THERE seems to be some controversy in the literature concerning the precise nomenclature for the attacks of labyrinthine vertigo originally described by Ménière and often combined with tinnitus and impairment of hearing.
Older authors applied the term Ménière's disease to this symptom complex, while more recent workers prefer to refer to it as Ménière's syndrome. Certainly, we all agree that the most prominent symptom in Ménière's syndrome is the vertigo which may originate in the inner ear, in the vestibular nerve, in the cerebellopontile angle, or in the central nervous system. A functional factor, psychosomatic mechanisms, or malingering may also play an important role.1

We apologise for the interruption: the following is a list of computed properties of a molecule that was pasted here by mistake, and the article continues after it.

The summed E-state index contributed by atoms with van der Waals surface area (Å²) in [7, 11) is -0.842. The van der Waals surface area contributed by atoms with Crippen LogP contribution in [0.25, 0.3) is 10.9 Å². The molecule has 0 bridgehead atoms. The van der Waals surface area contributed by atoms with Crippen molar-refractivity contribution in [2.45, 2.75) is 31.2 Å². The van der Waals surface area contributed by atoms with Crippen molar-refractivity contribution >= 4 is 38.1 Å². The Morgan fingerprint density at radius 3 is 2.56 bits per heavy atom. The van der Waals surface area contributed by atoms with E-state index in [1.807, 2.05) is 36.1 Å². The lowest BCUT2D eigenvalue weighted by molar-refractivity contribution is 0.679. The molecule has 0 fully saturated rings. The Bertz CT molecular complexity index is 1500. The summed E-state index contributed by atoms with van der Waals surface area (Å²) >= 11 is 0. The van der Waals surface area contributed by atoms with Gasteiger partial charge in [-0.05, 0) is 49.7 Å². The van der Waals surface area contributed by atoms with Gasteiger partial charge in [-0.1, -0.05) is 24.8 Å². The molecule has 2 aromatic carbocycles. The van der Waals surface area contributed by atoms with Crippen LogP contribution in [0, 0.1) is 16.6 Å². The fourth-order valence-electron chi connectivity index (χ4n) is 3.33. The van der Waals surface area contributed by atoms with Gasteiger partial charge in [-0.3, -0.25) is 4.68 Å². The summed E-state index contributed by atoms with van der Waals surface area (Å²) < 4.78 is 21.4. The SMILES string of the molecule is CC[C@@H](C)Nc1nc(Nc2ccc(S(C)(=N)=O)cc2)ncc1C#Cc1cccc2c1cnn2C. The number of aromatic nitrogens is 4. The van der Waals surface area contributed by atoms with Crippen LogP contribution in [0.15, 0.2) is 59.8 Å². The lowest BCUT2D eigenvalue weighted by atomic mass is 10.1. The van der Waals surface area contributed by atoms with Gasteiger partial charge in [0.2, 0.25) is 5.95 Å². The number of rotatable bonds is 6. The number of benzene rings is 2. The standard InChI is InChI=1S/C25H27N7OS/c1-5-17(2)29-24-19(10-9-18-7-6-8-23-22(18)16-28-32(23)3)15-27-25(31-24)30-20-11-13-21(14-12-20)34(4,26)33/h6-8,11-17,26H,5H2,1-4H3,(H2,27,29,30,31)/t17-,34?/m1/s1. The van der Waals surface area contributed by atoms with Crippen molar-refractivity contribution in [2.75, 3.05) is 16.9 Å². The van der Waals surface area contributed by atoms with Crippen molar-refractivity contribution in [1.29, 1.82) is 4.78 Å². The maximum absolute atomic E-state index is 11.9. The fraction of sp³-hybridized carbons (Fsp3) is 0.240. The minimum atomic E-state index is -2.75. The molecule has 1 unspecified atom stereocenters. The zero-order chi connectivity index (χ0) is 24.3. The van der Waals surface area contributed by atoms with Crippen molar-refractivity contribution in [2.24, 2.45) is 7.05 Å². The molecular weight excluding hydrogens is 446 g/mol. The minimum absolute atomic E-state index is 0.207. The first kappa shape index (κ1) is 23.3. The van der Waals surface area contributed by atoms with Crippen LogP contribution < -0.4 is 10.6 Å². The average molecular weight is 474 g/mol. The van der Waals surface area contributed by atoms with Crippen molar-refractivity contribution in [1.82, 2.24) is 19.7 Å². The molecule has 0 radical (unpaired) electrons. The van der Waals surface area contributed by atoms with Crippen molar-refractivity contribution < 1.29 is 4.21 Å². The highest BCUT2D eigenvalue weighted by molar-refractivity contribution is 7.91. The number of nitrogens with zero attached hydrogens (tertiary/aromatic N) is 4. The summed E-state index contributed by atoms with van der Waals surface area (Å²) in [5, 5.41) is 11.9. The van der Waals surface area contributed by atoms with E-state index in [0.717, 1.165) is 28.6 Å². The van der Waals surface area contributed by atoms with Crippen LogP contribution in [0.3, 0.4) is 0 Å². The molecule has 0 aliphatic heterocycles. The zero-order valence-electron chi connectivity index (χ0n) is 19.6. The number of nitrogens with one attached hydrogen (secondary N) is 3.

The etiological basis of Ménière's symptom complex is not definitely known, and many causes are ascribed, such as the following: vascular disturbances (abnormal permeability of the capillaries, disturbances of lymph circulation leading to hydrops of the labyrinth, vascular spasms), allergic conditions with increased sensitivity to
ERSNER MS, SPIEGEL EA, ALEXANDER MH. TRANSTYMPANIC INJECTION OF ANESTHETICS FOR THE TREATMENT OF MÉNIÈRE'S SYNDROME. AMA Arch Otolaryngol. 1951;54(1):43–52. doi:10.1001/archotol.1951.03750070060005
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